Roads are widespread and increasingly important forms of alteration in most terrestrial landscapes. The majority of road studies suggest their effects are deleterious for most species. However, an overlooked and pervasive issue is the potential for some species to be attracted to and benefit from road creation. In this study we examined the effects of roads on a dominant Neotropical herbivore and crop pest, the leaf-cutter ant Atta laevigata
, in the endangered Brazilian Cerrado
. Evidence suggests that colonization is enhanced and recently established colonies have increased performance near roads, which have been noticeably more common due to the intensification of human activities in the Cerrado
. However, it is unclear how the spatial distribution and population dynamics of these ants are affected by road proximity. We tested the hypothesis that roads attract leaf-cutter ant colonies and therefore enhance population growth rate at the local scale. During four consecutive years, we marked, mapped and monitored all mature A. laevigata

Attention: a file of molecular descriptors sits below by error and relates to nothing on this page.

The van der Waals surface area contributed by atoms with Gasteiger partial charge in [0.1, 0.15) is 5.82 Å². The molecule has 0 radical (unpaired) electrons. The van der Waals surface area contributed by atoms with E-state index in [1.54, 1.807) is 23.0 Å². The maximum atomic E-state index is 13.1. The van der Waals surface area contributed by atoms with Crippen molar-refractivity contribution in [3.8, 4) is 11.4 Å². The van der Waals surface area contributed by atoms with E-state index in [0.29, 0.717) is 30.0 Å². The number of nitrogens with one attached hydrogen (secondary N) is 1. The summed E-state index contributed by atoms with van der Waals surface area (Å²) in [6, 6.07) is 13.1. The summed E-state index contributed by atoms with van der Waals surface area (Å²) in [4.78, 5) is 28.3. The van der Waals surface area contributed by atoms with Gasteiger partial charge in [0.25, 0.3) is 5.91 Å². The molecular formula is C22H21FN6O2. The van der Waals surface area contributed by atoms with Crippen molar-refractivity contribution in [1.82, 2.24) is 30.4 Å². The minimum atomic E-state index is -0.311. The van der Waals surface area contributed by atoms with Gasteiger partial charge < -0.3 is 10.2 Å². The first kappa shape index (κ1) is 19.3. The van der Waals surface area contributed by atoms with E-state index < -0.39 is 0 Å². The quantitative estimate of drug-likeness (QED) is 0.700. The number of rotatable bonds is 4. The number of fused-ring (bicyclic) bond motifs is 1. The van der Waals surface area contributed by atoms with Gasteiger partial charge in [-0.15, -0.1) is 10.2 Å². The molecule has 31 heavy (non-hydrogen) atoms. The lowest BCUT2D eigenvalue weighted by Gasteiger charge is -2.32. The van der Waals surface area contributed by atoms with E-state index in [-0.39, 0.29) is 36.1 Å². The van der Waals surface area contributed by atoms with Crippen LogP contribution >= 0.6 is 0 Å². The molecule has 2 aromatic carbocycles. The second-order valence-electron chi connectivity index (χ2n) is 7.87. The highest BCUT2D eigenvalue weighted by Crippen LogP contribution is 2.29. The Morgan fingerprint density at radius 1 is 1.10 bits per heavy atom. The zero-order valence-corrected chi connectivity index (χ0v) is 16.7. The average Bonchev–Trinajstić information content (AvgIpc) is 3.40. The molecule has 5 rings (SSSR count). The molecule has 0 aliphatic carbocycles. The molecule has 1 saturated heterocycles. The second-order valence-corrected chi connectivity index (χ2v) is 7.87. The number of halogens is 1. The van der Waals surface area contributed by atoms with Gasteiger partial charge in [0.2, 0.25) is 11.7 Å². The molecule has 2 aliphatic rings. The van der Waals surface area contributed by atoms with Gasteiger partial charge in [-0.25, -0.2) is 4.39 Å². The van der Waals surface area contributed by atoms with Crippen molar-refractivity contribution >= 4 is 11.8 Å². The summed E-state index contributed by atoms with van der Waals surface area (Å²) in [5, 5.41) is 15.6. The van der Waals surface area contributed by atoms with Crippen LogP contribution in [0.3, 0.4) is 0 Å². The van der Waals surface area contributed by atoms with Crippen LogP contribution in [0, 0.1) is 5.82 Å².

colonies (nest mound size > 2 m2
) in a 19-ha Cerrado
site surrounded by dirt roads. In addition, we established demographic plots where colonies < 2 m2
were monitored. We assessed the spatial distribution of mature colonies using Ripley’s K-function. We then compared the distance of colonies from roads with the average distance expected by a random distribution of points. Furthermore, we tested whether mature-colony survival and predation probabilities – potential underlying mechanisms – were influenced by proximity to roads. Finally, we constructed population models to determine and compare population growth rates near and far from roads.
Results/Conclusions We found that colonies were clustered in space at larger inter-point distances (120-150 m) and also significantly closer to roads than what would be expected by chance (P<0.0001). Overall, nearly 60% of the colonies were located within 30 m of a road. However, we found that survival and predation probabilities were not significantly related to road proximity. Furthermore, the population near roads was growing 65% faster than its counterpart far from roads. These results suggest that disturbances such as road construction have a profound positive influence on A. laevigata spatial distribution and population dynamics at the local scale. Other mechanisms such as vegetation composition and the performance of newer colonies may help explain this pattern. Nevertheless, with the expansion and improvement of road networks across the Cerrado, these ants are likely to expand in range and their many ecological and economic effects will potentially be exacerbated.